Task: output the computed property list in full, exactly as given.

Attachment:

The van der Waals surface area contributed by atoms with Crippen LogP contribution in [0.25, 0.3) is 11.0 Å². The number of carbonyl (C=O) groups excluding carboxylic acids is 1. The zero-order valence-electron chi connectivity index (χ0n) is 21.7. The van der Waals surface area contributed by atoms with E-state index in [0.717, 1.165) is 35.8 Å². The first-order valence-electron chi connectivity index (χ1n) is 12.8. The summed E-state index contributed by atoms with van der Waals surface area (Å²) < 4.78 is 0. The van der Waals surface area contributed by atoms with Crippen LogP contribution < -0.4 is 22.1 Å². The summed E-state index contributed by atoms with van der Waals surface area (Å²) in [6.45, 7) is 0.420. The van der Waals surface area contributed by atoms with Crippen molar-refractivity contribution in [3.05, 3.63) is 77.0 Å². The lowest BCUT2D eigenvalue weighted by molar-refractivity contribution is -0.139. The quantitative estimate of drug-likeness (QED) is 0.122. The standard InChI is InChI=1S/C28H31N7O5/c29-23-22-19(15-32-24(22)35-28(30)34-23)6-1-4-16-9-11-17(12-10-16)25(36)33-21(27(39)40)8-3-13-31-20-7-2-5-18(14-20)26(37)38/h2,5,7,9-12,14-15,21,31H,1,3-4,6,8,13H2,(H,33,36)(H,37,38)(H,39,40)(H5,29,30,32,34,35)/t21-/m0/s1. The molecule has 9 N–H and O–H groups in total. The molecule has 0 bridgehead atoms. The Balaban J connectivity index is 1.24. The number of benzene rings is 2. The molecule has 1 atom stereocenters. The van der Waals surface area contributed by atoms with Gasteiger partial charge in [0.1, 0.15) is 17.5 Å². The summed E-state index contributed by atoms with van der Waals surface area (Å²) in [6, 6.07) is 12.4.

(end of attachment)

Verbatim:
The van der Waals surface area contributed by atoms with Crippen LogP contribution in [0.25, 0.3) is 11.0 Å². The number of carbonyl (C=O) groups excluding carboxylic acids is 1. The zero-order valence-electron chi connectivity index (χ0n) is 21.7. The van der Waals surface area contributed by atoms with E-state index in [0.717, 1.165) is 35.8 Å². The first-order valence-electron chi connectivity index (χ1n) is 12.8. The summed E-state index contributed by atoms with van der Waals surface area (Å²) < 4.78 is 0. The van der Waals surface area contributed by atoms with Crippen LogP contribution < -0.4 is 22.1 Å². The summed E-state index contributed by atoms with van der Waals surface area (Å²) in [6.45, 7) is 0.420. The van der Waals surface area contributed by atoms with Crippen molar-refractivity contribution in [3.05, 3.63) is 77.0 Å². The lowest BCUT2D eigenvalue weighted by molar-refractivity contribution is -0.139. The quantitative estimate of drug-likeness (QED) is 0.122. The standard InChI is InChI=1S/C28H31N7O5/c29-23-22-19(15-32-24(22)35-28(30)34-23)6-1-4-16-9-11-17(12-10-16)25(36)33-21(27(39)40)8-3-13-31-20-7-2-5-18(14-20)26(37)38/h2,5,7,9-12,14-15,21,31H,1,3-4,6,8,13H2,(H,33,36)(H,37,38)(H,39,40)(H5,29,30,32,34,35)/t21-/m0/s1. The molecule has 9 N–H and O–H groups in total. The molecule has 0 bridgehead atoms. The Balaban J connectivity index is 1.24. The number of benzene rings is 2. The molecule has 1 atom stereocenters. The van der Waals surface area contributed by atoms with Gasteiger partial charge in [0.1, 0.15) is 17.5 Å². The summed E-state index contributed by atoms with van der Waals surface area (Å²) in [6, 6.07) is 12.4.